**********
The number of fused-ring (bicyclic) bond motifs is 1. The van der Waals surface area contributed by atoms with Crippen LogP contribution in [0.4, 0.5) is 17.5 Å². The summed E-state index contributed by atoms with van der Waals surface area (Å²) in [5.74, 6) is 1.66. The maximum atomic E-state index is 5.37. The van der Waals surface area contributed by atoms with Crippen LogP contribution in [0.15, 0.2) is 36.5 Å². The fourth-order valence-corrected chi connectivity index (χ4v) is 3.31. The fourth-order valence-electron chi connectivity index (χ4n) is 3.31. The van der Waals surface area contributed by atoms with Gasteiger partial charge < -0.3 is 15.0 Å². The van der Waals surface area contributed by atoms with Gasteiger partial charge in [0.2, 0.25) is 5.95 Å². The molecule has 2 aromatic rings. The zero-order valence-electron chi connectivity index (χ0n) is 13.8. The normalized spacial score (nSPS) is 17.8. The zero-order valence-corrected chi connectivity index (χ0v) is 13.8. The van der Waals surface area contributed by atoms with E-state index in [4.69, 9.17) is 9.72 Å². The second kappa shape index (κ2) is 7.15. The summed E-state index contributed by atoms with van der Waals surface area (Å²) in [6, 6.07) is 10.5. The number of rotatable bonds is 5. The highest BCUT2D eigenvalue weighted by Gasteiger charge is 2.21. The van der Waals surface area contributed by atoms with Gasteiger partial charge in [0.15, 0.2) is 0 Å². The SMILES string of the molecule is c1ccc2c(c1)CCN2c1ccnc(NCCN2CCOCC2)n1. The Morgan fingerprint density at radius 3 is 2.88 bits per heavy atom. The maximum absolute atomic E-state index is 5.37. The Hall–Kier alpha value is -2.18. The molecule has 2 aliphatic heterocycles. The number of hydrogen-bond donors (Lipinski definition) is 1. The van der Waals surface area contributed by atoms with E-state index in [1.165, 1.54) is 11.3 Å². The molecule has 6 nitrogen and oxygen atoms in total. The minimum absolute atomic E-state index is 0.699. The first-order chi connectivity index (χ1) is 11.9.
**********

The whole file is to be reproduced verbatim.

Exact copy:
The number of fused-ring (bicyclic) bond motifs is 1. The van der Waals surface area contributed by atoms with Crippen LogP contribution in [0.4, 0.5) is 17.5 Å². The summed E-state index contributed by atoms with van der Waals surface area (Å²) in [5.74, 6) is 1.66. The maximum atomic E-state index is 5.37. The van der Waals surface area contributed by atoms with Crippen LogP contribution in [0.15, 0.2) is 36.5 Å². The fourth-order valence-corrected chi connectivity index (χ4v) is 3.31. The fourth-order valence-electron chi connectivity index (χ4n) is 3.31. The van der Waals surface area contributed by atoms with Gasteiger partial charge < -0.3 is 15.0 Å². The van der Waals surface area contributed by atoms with Gasteiger partial charge in [0.2, 0.25) is 5.95 Å². The molecule has 2 aromatic rings. The zero-order valence-electron chi connectivity index (χ0n) is 13.8. The normalized spacial score (nSPS) is 17.8. The zero-order valence-corrected chi connectivity index (χ0v) is 13.8. The van der Waals surface area contributed by atoms with E-state index in [4.69, 9.17) is 9.72 Å². The second kappa shape index (κ2) is 7.15. The summed E-state index contributed by atoms with van der Waals surface area (Å²) in [6, 6.07) is 10.5. The number of rotatable bonds is 5. The highest BCUT2D eigenvalue weighted by Gasteiger charge is 2.21. The van der Waals surface area contributed by atoms with Gasteiger partial charge in [0.15, 0.2) is 0 Å². The SMILES string of the molecule is c1ccc2c(c1)CCN2c1ccnc(NCCN2CCOCC2)n1. The Morgan fingerprint density at radius 3 is 2.88 bits per heavy atom. The maximum absolute atomic E-state index is 5.37. The Hall–Kier alpha value is -2.18. The molecule has 2 aliphatic heterocycles. The number of hydrogen-bond donors (Lipinski definition) is 1. The van der Waals surface area contributed by atoms with E-state index in [1.165, 1.54) is 11.3 Å². The molecule has 6 nitrogen and oxygen atoms in total. The minimum absolute atomic E-state index is 0.699. The first-order chi connectivity index (χ1) is 11.9.